Bishkek – The rising tensions between Uzbekistan and Kyrgyzstan are causing violent incidents along the countries' shared border, especially in the Fergana Valley. Adding fuel, on 1 March Uzbekistan unilaterally closed one of the largest border crossings between the two countries.
Uzbek officials said the Kara-Suu-Avtodorozhnyy checkpoint was off-limits to all traffic because of needed repairs. Closure of the border crossing is hurting business on the Kyrgyz side in Kara-Suu, where local traders have become used to supplying Chinese goods to Uzbekistan.
The relationship between Uzbekistan and Kyrgyzstan began deteriorating two years ago when Tashkent jacked up the price for its natural gas, leaving its Kyrgyz neighbour without enough fuel to face the cold winter.
Unlike other countries of the region, Kyrgyzstan lacks both oil and natural gas. However, it has many important rivers, and the government in Bishkek has recently begun the construction of a big hydroelectric plant named Kambarata-1on the Naryn River to generate electric power.
Uzbek leaders have objected to the project, saying it would reduce water flow to Uzbek territory, and negatively impact agriculture, potentially damaging the country’s cotton sector, especially in summer.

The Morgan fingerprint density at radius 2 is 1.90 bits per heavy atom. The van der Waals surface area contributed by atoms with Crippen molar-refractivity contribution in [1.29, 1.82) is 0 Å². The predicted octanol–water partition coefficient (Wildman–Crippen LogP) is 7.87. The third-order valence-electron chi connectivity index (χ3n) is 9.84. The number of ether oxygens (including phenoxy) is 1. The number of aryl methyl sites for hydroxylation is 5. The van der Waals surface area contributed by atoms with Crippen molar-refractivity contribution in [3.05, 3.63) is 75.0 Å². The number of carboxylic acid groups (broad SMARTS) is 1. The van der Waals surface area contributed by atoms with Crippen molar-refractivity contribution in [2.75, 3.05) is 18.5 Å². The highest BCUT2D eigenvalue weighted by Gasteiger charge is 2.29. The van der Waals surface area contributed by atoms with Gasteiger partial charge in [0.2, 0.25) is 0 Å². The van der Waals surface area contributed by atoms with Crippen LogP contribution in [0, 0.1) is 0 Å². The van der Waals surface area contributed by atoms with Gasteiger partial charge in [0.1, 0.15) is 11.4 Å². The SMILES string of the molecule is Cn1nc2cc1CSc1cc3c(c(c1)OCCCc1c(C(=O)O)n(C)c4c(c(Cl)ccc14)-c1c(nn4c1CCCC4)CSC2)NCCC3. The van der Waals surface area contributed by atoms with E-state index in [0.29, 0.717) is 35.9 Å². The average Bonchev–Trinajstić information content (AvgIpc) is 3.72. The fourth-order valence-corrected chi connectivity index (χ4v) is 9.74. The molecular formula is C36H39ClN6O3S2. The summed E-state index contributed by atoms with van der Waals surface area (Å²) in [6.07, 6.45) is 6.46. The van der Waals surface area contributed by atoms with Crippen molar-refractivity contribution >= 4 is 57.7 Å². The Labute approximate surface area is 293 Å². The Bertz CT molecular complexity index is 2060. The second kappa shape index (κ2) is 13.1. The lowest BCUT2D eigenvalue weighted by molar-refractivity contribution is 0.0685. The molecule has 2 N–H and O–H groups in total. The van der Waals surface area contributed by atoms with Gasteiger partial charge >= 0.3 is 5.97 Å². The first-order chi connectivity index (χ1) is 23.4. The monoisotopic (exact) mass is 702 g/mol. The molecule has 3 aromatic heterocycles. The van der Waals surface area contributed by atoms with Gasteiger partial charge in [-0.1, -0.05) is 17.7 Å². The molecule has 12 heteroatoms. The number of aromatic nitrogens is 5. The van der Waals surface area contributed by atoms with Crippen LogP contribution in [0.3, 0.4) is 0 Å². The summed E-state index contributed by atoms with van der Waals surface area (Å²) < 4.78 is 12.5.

Disputes between the two countries have their roots in Soviet times, when Moscow encouraged integration of the various republics at the expense of their self-sufficiency. Back then, Kyrgyzstan could rely on other Soviet republics to meet its energy need.
Experts note that in the last few months incidents between the two countries have increased with border guards of both countries abusing the human rights of the citizens of the other.
On 17 January, in the Jalalabad District for example, Uzbek soldiers held a Kyrgyz frontier guard prisoner for six days after shooting at him.
On 1 March, Kyrgyz border guards detained four Uzbek shepherds, accusing them of crossing the border illegally.
Three days later, Kyrgyz frontier guards shot and killed an Uzbek citizen and wounded another in Batken Province.
Helping to fuel the confrontational mood is the fact that roughly 20 per cent of the 1,375 kilometre border has not been clearly defined.
Many fear that all this might be just the beginning of a wider conflict. Analyst Alexander Knyazev told Eurasianet that Tashkent is prepared to do anything to stop the Kambarata dam project, “including the use of military methods of intervention”.